von Drehle continues its systematic growth with new NTT machine in Mississippi

The US tissue supplier von Drehle has in recent years steadily moved from its original role as a manufacturer’s rep to become a tissue manufacturer itself with nationwide coverage. Later this year, it will take a further step up the value ladder when it becomes the first US producer using the new NTT technology. The result will be higher quality and capacity, and hopefully market share.

Hugh O’Brian

Steve von Drehle, Chairman of von Drehle Corporation in Hickory, North Carolina, comes across as a no-nonsense guy who is intent on systematically growing and developing the company that his father started in 1974. Like many leaders of second-generation family-owned companies, he no doubt feels the pressure that people in his position are under to continue the legacy of a family business. All indications are that he and his team are making the right moves to succeed.
“We’ve had double-digit growth every year for the past few years,” explains Steve, “Of course we are still tiny at about 3% market share, but that equals big volume for a producer like us.”
Today von Drehle has 380 employees with the capability to make over 14 million cases a year, and producing about 65,000 tons per year of parent rolls of paper. As a sign of the positive growth von Drehle has been undergoing, the company is now installing an ultramodern new NTT tissue machine at the Natchez, Mississippi, deinked pulp mill which it purchased a few years ago. By January 2016 when the NTT machine is running, there will be about 120 new employees and 30,000 more tons per year of paper production.


STARTED OUT SELLING FOR OTHERS. Von Drehle Corporation started 40 years ago when Steve’s father Frank saw an opportunity as a manufacturers’ representative. “My father had worked for 17 years for a company that made the cellulose wadding for protecting wooden furniture during shipping,” recalls Steve. “He knew the tissue sector pretty well as he was on the board of the American Tissue Association at the time. One day in 1974 he got a call from Nick Marcalus from the tissue manufacturer Marcal who wanted to know if he could help him sell some bath tissue. My father said ‘consider them sold’, and that was the start of our business selling tissue products.”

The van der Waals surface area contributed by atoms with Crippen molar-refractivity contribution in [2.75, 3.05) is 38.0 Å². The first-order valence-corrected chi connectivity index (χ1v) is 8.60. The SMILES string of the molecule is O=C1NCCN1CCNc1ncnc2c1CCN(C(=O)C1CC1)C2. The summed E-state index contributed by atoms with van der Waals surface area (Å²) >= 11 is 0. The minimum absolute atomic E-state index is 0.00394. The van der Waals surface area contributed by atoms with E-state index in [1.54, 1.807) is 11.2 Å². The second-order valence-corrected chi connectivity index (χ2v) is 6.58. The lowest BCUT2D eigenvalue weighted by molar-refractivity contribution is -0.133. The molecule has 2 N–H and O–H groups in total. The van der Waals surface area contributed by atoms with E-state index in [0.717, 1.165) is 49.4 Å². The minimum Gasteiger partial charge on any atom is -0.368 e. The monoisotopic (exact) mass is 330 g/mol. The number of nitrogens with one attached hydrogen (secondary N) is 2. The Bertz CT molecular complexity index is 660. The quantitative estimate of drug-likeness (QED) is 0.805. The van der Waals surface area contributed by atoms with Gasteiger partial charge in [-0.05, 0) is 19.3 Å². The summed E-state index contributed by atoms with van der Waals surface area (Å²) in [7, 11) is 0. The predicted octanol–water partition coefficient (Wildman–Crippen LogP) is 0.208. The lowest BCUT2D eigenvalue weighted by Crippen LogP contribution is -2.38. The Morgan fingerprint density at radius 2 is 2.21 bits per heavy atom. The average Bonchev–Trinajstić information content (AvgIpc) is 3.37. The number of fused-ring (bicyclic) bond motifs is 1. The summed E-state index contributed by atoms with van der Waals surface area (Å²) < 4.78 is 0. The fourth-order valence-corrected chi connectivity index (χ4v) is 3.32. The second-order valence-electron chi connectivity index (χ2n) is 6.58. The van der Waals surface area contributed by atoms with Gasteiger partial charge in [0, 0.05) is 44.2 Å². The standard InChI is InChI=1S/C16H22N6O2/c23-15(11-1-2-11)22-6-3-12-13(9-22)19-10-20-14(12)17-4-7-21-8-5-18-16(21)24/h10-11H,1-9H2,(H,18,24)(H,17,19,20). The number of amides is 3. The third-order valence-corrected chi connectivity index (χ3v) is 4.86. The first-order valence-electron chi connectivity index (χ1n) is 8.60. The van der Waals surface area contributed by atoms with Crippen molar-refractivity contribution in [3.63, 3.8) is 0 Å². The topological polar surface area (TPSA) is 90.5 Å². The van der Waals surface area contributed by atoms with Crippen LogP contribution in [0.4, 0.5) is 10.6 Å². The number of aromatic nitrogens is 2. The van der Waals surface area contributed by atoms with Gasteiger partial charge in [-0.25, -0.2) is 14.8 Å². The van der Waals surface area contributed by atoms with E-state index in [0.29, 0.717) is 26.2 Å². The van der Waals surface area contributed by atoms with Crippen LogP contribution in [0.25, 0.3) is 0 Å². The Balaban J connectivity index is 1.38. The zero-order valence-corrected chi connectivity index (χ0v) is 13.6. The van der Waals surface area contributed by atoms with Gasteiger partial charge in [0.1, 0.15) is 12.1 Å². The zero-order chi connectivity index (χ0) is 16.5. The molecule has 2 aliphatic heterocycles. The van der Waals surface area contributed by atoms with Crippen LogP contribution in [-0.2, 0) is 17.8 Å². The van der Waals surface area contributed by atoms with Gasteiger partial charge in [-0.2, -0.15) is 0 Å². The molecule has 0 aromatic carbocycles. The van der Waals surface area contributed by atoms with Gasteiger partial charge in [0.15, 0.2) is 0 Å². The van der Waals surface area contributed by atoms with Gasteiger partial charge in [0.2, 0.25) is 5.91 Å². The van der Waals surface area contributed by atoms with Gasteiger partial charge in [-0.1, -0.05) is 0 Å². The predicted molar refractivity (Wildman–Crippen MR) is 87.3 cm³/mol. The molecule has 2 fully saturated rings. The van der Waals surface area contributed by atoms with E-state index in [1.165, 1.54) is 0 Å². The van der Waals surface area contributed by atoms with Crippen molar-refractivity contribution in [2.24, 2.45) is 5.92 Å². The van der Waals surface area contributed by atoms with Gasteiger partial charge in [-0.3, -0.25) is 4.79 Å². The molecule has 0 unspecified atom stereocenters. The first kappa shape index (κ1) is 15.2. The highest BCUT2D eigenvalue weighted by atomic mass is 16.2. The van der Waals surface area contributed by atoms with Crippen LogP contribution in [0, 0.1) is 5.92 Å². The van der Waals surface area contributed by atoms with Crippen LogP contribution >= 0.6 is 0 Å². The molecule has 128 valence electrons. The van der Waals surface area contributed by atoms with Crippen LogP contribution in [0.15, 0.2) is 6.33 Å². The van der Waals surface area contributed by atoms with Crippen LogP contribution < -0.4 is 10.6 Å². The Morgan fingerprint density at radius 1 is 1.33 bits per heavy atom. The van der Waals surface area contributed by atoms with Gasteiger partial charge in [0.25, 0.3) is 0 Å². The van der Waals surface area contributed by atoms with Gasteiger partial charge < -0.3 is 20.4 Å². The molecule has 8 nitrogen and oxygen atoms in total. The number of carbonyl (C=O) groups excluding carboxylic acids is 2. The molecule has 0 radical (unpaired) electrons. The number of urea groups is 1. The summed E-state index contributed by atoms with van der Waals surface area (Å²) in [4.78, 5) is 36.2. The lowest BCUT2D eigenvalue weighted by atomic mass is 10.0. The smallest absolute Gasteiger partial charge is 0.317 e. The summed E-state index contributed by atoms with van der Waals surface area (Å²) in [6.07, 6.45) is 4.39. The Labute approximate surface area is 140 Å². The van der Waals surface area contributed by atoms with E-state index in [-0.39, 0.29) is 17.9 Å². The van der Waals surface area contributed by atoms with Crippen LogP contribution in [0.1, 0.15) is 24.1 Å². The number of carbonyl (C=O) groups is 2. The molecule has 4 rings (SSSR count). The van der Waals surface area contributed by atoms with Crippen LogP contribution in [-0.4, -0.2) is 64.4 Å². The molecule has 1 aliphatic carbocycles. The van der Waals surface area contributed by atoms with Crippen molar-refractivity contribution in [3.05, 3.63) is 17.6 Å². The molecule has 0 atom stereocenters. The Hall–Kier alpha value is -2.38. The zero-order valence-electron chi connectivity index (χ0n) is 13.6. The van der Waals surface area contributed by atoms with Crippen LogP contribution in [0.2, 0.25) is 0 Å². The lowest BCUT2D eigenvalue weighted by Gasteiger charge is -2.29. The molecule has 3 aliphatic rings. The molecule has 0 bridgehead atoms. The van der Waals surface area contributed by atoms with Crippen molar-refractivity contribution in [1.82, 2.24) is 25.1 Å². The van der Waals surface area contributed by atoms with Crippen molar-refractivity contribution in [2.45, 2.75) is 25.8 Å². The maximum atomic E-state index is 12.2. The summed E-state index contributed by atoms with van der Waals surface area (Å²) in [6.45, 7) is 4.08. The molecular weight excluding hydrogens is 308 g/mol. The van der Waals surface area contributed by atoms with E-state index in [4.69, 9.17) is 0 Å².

Over the years one thing led to another and von Drehle worked with companies such as Diamond International, Georgia-Pacific and Pope and Talbot, as a Manufacturers’ representative for Away-from-Home (AFH) tissue. Along the way, they also began working closely with Laurel Hill Paper located in Cordova, North Carolina, quite close to the von Drehle headquarters in Hickory.


MANUFACTURERS’ REP BECOMES A MANUFACTURER. The rep business was the main focus of the company for its first 25 years. However, since 1999 under the direction of Steve and his brother Raymond, von Drehle has systematically moved into tissue manufacturing, first with converting and then papermaking. Today von Drehle is strictly in the Away-from-Home tissue sector providing a wide range of towels, tissues, and dispensers.“As we grew,” continues Steve, “we decided to set up a warehouse in Memphis, Tennessee, and then put three converting lines in there. In 2003 we added another converting facility in Maiden, North Carolina. At about the same time Laurel Hill started having financial trouble, and we decided to buy the old Edwards Paper mill in Miami, Florida, to help secure our paper supply. We ran Edwards for about four years. Then in 2007 Laurel Hill went bankrupt for the second time so we stepped in to buy the Cordova mill.”
Steve explains that von Drehle got out of the rep business because it was too reliant on other people for service, quality and supply. “We decided we wanted to control our own destiny and thus started as a converter. But when you start as a converter your competitors say ‘they are only a converter’, so we bought the paper mill in Miami. There was a paper shortage around 2005-06 and we were very happy to have that small paper machine supplying us.”